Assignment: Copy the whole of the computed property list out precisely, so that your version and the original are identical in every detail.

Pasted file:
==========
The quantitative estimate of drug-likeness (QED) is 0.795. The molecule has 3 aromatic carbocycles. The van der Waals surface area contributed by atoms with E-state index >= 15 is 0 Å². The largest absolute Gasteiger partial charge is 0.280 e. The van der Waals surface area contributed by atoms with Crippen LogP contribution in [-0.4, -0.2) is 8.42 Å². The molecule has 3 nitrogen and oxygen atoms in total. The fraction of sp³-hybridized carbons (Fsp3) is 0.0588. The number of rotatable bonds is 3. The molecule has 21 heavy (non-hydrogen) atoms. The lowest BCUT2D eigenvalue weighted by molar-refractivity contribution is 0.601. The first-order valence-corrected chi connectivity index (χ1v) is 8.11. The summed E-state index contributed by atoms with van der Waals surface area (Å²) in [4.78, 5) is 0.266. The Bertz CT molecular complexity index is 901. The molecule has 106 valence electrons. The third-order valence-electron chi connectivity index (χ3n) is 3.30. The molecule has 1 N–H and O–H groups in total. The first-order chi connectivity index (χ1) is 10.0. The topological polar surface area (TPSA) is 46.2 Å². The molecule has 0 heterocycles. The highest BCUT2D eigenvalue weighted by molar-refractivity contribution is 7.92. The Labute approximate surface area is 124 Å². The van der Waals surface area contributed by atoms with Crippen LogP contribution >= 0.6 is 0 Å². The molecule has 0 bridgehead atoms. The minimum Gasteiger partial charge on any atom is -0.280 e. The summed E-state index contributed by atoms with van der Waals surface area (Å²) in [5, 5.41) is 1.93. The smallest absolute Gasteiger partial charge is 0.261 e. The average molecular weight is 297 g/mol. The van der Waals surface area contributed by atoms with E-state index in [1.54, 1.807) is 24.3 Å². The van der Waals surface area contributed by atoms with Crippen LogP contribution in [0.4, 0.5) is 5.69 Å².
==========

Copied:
The quantitative estimate of drug-likeness (QED) is 0.795. The molecule has 3 aromatic carbocycles. The van der Waals surface area contributed by atoms with E-state index >= 15 is 0 Å². The largest absolute Gasteiger partial charge is 0.280 e. The van der Waals surface area contributed by atoms with Crippen LogP contribution in [-0.4, -0.2) is 8.42 Å². The molecule has 3 nitrogen and oxygen atoms in total. The fraction of sp³-hybridized carbons (Fsp3) is 0.0588. The number of rotatable bonds is 3. The molecule has 21 heavy (non-hydrogen) atoms. The lowest BCUT2D eigenvalue weighted by molar-refractivity contribution is 0.601. The first-order valence-corrected chi connectivity index (χ1v) is 8.11. The summed E-state index contributed by atoms with van der Waals surface area (Å²) in [4.78, 5) is 0.266. The Bertz CT molecular complexity index is 901. The molecule has 106 valence electrons. The third-order valence-electron chi connectivity index (χ3n) is 3.30. The molecule has 1 N–H and O–H groups in total. The first-order chi connectivity index (χ1) is 10.0. The topological polar surface area (TPSA) is 46.2 Å². The molecule has 0 heterocycles. The highest BCUT2D eigenvalue weighted by molar-refractivity contribution is 7.92. The Labute approximate surface area is 124 Å². The van der Waals surface area contributed by atoms with Crippen LogP contribution >= 0.6 is 0 Å². The molecule has 0 bridgehead atoms. The minimum Gasteiger partial charge on any atom is -0.280 e. The summed E-state index contributed by atoms with van der Waals surface area (Å²) in [5, 5.41) is 1.93. The smallest absolute Gasteiger partial charge is 0.261 e. The average molecular weight is 297 g/mol. The van der Waals surface area contributed by atoms with E-state index in [1.54, 1.807) is 24.3 Å². The van der Waals surface area contributed by atoms with Crippen LogP contribution in [0.4, 0.5) is 5.69 Å².